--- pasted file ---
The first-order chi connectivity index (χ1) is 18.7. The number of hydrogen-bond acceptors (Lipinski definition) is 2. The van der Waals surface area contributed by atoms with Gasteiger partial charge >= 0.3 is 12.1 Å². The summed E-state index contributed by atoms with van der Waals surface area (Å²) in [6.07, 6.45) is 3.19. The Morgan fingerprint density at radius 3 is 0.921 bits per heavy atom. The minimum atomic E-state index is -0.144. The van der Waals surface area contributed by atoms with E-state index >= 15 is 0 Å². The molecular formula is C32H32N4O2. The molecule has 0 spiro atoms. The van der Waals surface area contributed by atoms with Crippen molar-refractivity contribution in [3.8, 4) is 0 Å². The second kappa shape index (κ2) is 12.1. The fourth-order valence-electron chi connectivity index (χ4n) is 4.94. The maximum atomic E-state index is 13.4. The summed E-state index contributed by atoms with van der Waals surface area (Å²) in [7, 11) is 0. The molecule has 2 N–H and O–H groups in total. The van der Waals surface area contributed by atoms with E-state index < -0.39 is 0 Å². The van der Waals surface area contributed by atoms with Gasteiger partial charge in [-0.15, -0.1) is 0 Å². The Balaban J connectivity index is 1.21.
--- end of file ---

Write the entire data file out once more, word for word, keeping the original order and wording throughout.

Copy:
The first-order chi connectivity index (χ1) is 18.7. The number of hydrogen-bond acceptors (Lipinski definition) is 2. The van der Waals surface area contributed by atoms with Gasteiger partial charge >= 0.3 is 12.1 Å². The summed E-state index contributed by atoms with van der Waals surface area (Å²) in [6.07, 6.45) is 3.19. The Morgan fingerprint density at radius 3 is 0.921 bits per heavy atom. The minimum atomic E-state index is -0.144. The van der Waals surface area contributed by atoms with E-state index >= 15 is 0 Å². The molecular formula is C32H32N4O2. The molecule has 0 spiro atoms. The van der Waals surface area contributed by atoms with Crippen molar-refractivity contribution in [3.8, 4) is 0 Å². The second kappa shape index (κ2) is 12.1. The fourth-order valence-electron chi connectivity index (χ4n) is 4.94. The maximum atomic E-state index is 13.4. The summed E-state index contributed by atoms with van der Waals surface area (Å²) in [7, 11) is 0. The molecule has 2 N–H and O–H groups in total. The van der Waals surface area contributed by atoms with E-state index < -0.39 is 0 Å². The van der Waals surface area contributed by atoms with Gasteiger partial charge in [-0.15, -0.1) is 0 Å². The Balaban J connectivity index is 1.21.